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  • Supporters of presidential candidate Andres Manuel Lopez Obrador react after polls closed in the presidential election, in Mexico City, Mexico July 1, 2018.

    Supporters of presidential candidate Andres Manuel Lopez Obrador react after polls closed in the presidential election, in Mexico City, Mexico July 1, 2018. | Photo: Reuters

Published 1 July 2018

The 2018 electoral season has been one of the country's deadliest. Since campaigns kicked off in September, 133 politicians have been killed.

Mexicans went to the polls Sunday in what is being billed as the biggest elections in the country's history. More than 18,000 government posts are up for grabs in Sunday's (July 01) vote, ranging from local governments to the presidency.

RELATED: 

Mexico: Polls Open in Historic Election After Campaign Marred by Violence

There are 80 million registered voters and millions of ballots have been sent across the country along with international observers for the election, which could see an upset for the ruling political class with leftist candidate Andres Manuel Lopez Obrador out in front.

This is the third time Lopez Obrador has run for the presidency. After losing in previous votes, he has alleged vote rigging and electoral manipulation. At a news conference in Mexico City Friday, electoral officials talked up the strength of the vote in Mexico and urged the country's registered voters to get out and participate.

All updates are in Mexico City's time.

12:14 AM

Once in the Zocalo, Mexico's largest square, AMLO addresses thousands of supporters and says his government will be a transition to a new era in the country.

"I will do another tour of the country as president-elect. There will not be a divorce now that we won and we’re forming a government. No, this is the government of the people, for the people and by the people," he said.

12:02 AM

11:26 PM

Lopez Obrador addresses supporters at his campaign headquarters at Hilton Hotel.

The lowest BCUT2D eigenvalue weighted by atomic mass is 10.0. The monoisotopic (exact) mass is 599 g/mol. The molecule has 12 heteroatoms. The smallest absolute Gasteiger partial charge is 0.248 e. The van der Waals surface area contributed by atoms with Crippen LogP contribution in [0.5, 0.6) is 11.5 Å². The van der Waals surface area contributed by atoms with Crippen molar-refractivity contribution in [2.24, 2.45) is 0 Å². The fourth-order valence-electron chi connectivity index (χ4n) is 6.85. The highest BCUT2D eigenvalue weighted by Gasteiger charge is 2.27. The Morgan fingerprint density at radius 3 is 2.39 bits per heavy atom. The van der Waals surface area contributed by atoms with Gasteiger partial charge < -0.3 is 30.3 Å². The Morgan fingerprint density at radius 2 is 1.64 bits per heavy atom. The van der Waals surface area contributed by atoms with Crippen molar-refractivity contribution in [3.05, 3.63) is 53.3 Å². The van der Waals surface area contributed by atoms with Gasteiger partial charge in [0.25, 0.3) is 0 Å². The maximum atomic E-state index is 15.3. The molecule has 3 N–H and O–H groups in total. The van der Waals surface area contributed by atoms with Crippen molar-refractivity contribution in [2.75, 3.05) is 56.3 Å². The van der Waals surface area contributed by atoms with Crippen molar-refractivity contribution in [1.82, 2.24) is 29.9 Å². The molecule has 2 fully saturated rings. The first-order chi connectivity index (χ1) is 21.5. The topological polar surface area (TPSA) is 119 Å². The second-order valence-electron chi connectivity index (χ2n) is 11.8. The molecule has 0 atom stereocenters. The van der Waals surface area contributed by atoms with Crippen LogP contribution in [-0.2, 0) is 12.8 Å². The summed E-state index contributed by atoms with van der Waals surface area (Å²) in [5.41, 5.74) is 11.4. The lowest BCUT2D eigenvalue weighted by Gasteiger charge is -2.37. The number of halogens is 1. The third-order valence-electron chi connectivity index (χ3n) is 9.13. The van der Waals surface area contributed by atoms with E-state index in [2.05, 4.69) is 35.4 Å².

11:00 PM

The official quick count gives Andres Manuel Lopez Obrador between 53 and 53.8 percent of the votes, followed by Ricardo Anaya with 22.1-22.8 percent. Meade comes next with 15.7-16.3.

10:56 PM

With 37.7 percent of the votes, the local electoral authorities of Jalisco declared Enrique Alfaro, from the centrist Citizen Movement party, as the governor-elect of the state. He will be the first governor of Jalisco coming from a party different than the mainstream PRI and PAN.

In Veracruz, the quick count gave Morena's Cuitlahuac Garcia 43.9-45.9 percent of the votes, about five points ahead of the runner-up.

In Chiapas the race is still tight, as Morena's candidate Rutilio Escandon is followed closely by PRI's Roberto Albores.

10:51 PM

The Green Ecologist Party of Mexico (PVEM), which ran within PRI's coalition, recognizes Lopez Obrador's imminent victory.

10:45 PM 

Ecuador's President Lenin Moreno congratulates AMLO for his victory.

"Congratulations to Andrés Manuel @LopezObrador_ new president of Mexico. My best hopes for the Aztec brother. We will continue to strengthen ties and bring hope."

10:38 PM

In his first comments after the elections, Lopez Obrador promises he will "exile corruption."

10:20 PM

"I congratulate the people of Mexico and their president elect @lopezobrador_. Lets open the wide popular groves of sovereignty and friendship of our people. With him the truth triumphs over the lies and the hope or the Great Homeland renovates."
 

10:15 PM

10:01 PM

10:00 PM

9:35 PM

Supporters of presidential candidate Andres Manuel Lopez Obrador react outside a hotel while waiting for the presidential election results in downtown Mexico City.

9:21 PM

The President of El Salvador Salvador Sanchez congratulated AMLO for his victory.

“My most sincere congratulations to Andres Manuel Lopez Obrador for the victory obtained in the Mexican presidential elections. With @lopezobrador_ we will keep strengthening the deep friendship bonds for the well being of our people #MexicoElections2018”

9:18 PM

The incumbent president of Colombia Juan Manuel Santos also congratulated AMLO.


"Congratulations to Andres @lopezobrador_ for his electoral triumph in Mexico. I hope he keeps the excelent relations we have mantained between both countries."

9:17 PM

Former Mexican President Felipe de Jesus Calderon Hinojosa congratulates AMLO for his imminent victory. 

""The citizens have decided; I congratulate you on @lopezobrador_ winning the election today. As a Mexican I want you to do well, and to govern sensibly and honestly, attentive to what your people want. In what you do well you will have my full support."


8:50 PM

The former president of Ecuador Rafael Correa congratulates AMLO.

"Congratulations to Andres Manuel Lopez Obrador, the new president of our dear and beloved Mexico, for his overwhealming victory. The Great Homeland is celebrating. A hard blow to the conservative restoration and the winds of consession the region was living. Good luck AMLO!"